The obvious difference between an off-the-peg jacket and bespoke or made-to-measure jacket is that the off-the-peg jacket is designed to fit a general body shape, so the armholes will be lower and it will be less shaped.
For a made-to-measure suit, tailors will use classic patterns, known as blocks, and alter them to fit your measurements. When it comes to a bespoke item, these blocks will be created specifically for you. This means that the most important factors such as the shoulder, neck and chest should contour to your body. You can see our video series from a Savile Row tailor here: Tailoring Series
Made-to-measure is a clear step up from off-the-peg, but as with full and half canvas the time it takes to create a bespoke suit is where the extra cost comes in. A made-to-measure suit can be a very good stepping stone to bespoke. With a good tailor, it should still fit you well.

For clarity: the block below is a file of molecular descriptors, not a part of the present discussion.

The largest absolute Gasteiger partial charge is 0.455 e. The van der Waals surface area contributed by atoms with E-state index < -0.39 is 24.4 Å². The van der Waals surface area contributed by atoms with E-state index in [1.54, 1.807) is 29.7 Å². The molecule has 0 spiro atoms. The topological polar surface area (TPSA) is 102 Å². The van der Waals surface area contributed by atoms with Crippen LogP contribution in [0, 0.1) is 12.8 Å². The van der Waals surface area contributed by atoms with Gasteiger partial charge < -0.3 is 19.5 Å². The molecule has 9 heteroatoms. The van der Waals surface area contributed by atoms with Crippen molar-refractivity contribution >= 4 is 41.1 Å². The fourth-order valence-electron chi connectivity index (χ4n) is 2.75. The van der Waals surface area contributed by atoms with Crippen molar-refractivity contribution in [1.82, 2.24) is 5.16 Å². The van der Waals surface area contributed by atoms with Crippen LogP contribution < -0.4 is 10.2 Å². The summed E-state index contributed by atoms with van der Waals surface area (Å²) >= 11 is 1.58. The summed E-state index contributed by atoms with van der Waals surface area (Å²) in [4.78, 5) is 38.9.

With bespoke the possibilities really are endless. If you decide to seek out a well-known tailor such as those on Savile Row in London, you will benefit from quite literally decades of experience in individual pattern cutters and tailors.
Many of the tailors on Savile Row have a specific style that they are well known for, such as more or less structured, however a bespoke suit is exactly that, created for your needs. What you really pay for on Savile Row is the guidance one receives not just in terms of fit and fabric, but also style, trends, maintenance and capturing your personality.
Whether you go for made-to-measure or bespoke, an experienced tailor will create or alter a piece that enhances your physique and redefines the way you stand, walk and look and is therefore worth the extra investment.